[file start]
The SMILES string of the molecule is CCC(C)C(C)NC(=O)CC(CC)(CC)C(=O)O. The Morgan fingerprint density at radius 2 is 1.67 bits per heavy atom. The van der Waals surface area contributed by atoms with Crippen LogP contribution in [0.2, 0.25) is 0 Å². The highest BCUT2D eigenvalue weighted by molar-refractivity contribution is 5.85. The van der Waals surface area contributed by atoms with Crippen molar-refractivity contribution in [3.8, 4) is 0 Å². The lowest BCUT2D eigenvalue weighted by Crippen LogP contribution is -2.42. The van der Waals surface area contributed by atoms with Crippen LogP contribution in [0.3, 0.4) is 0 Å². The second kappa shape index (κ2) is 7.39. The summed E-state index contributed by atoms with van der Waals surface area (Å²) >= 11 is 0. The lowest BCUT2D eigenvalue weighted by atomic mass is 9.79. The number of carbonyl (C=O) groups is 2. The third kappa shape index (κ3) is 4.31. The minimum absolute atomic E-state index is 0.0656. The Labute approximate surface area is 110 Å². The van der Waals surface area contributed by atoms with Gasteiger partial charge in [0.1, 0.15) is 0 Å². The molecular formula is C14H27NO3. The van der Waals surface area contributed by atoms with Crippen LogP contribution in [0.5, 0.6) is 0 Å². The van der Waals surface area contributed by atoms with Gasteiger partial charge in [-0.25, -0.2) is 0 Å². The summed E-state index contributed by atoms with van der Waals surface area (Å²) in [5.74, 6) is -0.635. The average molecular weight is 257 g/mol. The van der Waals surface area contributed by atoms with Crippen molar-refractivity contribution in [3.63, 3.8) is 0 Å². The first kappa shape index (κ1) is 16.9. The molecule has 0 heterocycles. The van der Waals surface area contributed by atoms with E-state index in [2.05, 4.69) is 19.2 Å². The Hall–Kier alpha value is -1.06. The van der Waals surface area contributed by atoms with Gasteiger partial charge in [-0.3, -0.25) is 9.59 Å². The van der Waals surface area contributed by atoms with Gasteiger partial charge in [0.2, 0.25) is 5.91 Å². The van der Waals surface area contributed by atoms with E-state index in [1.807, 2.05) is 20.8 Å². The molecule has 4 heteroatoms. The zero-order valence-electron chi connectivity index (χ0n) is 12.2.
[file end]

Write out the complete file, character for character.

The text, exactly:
The SMILES string of the molecule is CCC(C)C(C)NC(=O)CC(CC)(CC)C(=O)O. The Morgan fingerprint density at radius 2 is 1.67 bits per heavy atom. The van der Waals surface area contributed by atoms with Crippen LogP contribution in [0.2, 0.25) is 0 Å². The highest BCUT2D eigenvalue weighted by molar-refractivity contribution is 5.85. The van der Waals surface area contributed by atoms with Crippen molar-refractivity contribution in [3.8, 4) is 0 Å². The lowest BCUT2D eigenvalue weighted by Crippen LogP contribution is -2.42. The van der Waals surface area contributed by atoms with Crippen LogP contribution in [0.3, 0.4) is 0 Å². The second kappa shape index (κ2) is 7.39. The summed E-state index contributed by atoms with van der Waals surface area (Å²) >= 11 is 0. The lowest BCUT2D eigenvalue weighted by atomic mass is 9.79. The number of carbonyl (C=O) groups is 2. The third kappa shape index (κ3) is 4.31. The minimum absolute atomic E-state index is 0.0656. The Labute approximate surface area is 110 Å². The van der Waals surface area contributed by atoms with Gasteiger partial charge in [0.1, 0.15) is 0 Å². The molecular formula is C14H27NO3. The van der Waals surface area contributed by atoms with Crippen LogP contribution in [0.5, 0.6) is 0 Å². The van der Waals surface area contributed by atoms with Gasteiger partial charge in [-0.25, -0.2) is 0 Å². The summed E-state index contributed by atoms with van der Waals surface area (Å²) in [5.74, 6) is -0.635. The average molecular weight is 257 g/mol. The van der Waals surface area contributed by atoms with Crippen molar-refractivity contribution in [3.63, 3.8) is 0 Å². The first kappa shape index (κ1) is 16.9. The molecule has 0 heterocycles. The van der Waals surface area contributed by atoms with E-state index in [2.05, 4.69) is 19.2 Å². The Hall–Kier alpha value is -1.06. The van der Waals surface area contributed by atoms with Gasteiger partial charge in [-0.3, -0.25) is 9.59 Å². The van der Waals surface area contributed by atoms with Gasteiger partial charge in [0.2, 0.25) is 5.91 Å². The van der Waals surface area contributed by atoms with E-state index in [1.807, 2.05) is 20.8 Å². The molecule has 4 heteroatoms. The zero-order valence-electron chi connectivity index (χ0n) is 12.2.